Escape, Hide, Fight: Is There a “Right” Answer?

As a follow-up and a way to answer some of the questions that have come in since I made my last post, I am going to  look at the three main ideas of what to do in the event of an active shooter/terrorist shooter* situation.

There are three standard responses taught regarding the bad guy with a gun scenario; escape, hide, fight. It is taught that we should escape first because we are of no use to anyone if we are dead. It is further taught that we should hide if we cannot escape because we need to be out of the way of the professionals when they arrive. And we are also taught that we should fight, and this is even taught in the Federal courses, only as a last resort.

Working in this field, the question always turns up regarding which response is the best one.

The fact of the matter is that there are two big issues that will determine which answer is right. These factors are who are you and what are the circumstances. 

Some people need to escape because that is the way in which they can do the most good. Others will need to escape because, although they may be a person capable of taking the fight to the bad guy, and making him suffer dearly for his bad decision-making, they are very out of position to do so. They could take cover and wait for a better moment, but the thing that has to be remembered in an active shooter situation is that people are being shot while you wait. That is a pretty costly decision when you understand that seconds count, and you are waiting for a better hand. Tough call.

Hiding is another tough option because once you lock a door and begin the process of barricading it, there comes a point where you cannot open the door, even if you are certain the person begging for help out there is not the shooter.

Fighting is taught as a last resort. And for many people, this is probably sound advice. Many people in our time are not really fighters. Watching MMA on TV does not make one a fighter. For some people, though, fighting is a viable first option. Obviously, provided that they are in a position to do so. But what would have been the outcome in Orlando if every able bodied man in the room rushed the shooter? Even using a conservative estimate that only twenty people in the room were capable of fighting and subduing a person, how differently would that story have ended?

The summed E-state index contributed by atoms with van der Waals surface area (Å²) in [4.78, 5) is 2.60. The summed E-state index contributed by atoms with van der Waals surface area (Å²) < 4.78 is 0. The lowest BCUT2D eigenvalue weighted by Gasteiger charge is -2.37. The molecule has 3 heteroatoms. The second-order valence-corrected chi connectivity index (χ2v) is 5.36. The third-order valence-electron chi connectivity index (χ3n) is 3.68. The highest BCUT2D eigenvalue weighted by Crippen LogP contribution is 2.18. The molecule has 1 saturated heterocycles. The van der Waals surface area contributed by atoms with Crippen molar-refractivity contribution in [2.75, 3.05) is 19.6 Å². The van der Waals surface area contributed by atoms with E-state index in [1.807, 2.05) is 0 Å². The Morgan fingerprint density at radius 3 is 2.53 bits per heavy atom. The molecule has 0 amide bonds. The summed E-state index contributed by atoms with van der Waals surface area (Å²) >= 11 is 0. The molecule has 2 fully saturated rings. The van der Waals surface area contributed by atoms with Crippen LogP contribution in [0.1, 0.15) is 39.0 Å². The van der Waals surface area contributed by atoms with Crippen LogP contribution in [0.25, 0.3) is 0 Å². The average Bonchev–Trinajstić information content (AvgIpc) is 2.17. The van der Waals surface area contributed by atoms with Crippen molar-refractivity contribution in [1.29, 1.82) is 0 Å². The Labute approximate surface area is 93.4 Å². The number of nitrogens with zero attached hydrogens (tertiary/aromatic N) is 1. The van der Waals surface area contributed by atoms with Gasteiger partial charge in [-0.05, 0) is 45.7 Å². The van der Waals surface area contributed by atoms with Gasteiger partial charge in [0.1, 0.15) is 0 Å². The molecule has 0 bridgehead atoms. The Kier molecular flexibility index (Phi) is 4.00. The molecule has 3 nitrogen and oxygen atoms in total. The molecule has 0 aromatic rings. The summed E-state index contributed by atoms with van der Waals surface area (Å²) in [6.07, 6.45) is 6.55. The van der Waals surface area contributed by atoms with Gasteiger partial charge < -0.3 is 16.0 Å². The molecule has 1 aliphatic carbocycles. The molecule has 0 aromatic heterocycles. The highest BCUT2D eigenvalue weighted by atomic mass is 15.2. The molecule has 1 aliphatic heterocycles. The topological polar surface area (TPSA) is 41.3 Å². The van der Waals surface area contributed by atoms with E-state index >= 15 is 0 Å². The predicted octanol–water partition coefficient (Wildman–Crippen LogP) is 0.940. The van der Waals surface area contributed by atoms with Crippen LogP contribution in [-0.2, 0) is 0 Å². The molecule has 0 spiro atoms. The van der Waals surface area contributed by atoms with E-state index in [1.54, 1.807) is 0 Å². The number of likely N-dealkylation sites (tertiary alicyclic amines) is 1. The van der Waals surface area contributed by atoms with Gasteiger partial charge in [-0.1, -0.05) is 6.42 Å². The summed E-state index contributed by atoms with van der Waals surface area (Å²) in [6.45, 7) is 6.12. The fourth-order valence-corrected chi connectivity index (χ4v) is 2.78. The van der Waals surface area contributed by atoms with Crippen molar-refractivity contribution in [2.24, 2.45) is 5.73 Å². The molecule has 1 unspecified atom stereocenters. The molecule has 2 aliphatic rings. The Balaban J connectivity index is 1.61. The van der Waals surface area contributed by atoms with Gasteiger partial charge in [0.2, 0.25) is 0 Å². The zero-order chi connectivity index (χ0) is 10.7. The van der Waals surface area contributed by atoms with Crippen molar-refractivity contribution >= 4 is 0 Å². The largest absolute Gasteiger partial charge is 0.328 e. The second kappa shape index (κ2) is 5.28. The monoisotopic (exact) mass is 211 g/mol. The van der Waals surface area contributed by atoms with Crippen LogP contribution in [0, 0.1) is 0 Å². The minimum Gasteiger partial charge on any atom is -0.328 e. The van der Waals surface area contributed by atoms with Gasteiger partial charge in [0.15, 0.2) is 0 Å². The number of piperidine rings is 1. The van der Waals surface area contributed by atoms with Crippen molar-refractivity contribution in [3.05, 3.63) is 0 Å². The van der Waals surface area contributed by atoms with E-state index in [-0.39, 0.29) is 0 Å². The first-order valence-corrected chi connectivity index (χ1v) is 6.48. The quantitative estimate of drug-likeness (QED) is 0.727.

We cannot know.

I always advise people to play to their strengths but to also be able to see the situational factors that can change the effectiveness of their base plan. I may have a base plan to attack the active shooter, but if the situation is that I have to bridge fifty yards without cover or concealment, I would probably need to escape or hide instead.

The idea of escape, hide or fight is not a perfect plan. But that does not mean it is not a good plan. Given the different types of people I have taught and the widely varying mindsets of different people, it is probably still a good starting point. Which option is the best? The one that fits the person and the situation.

In the end, the choice is yours to make. You will make it based on all available information and you will sink to the level of your training. Make that training as good as you can get. I can help you find quality instruction when you are ready to start:

*I do not draw a distinction between the two, but they were separate categories in the emails I had coming in after the last article. When viewed closely, the guy shooting up a place because he was fired, and the guy shooting up the place because his Wife is cheating on him and the guy shooting up the place because his religion is telling him to are no different, except in motivation. At the time of the shooting, their individual motivation means nothing. What matters is to stop the threat. 

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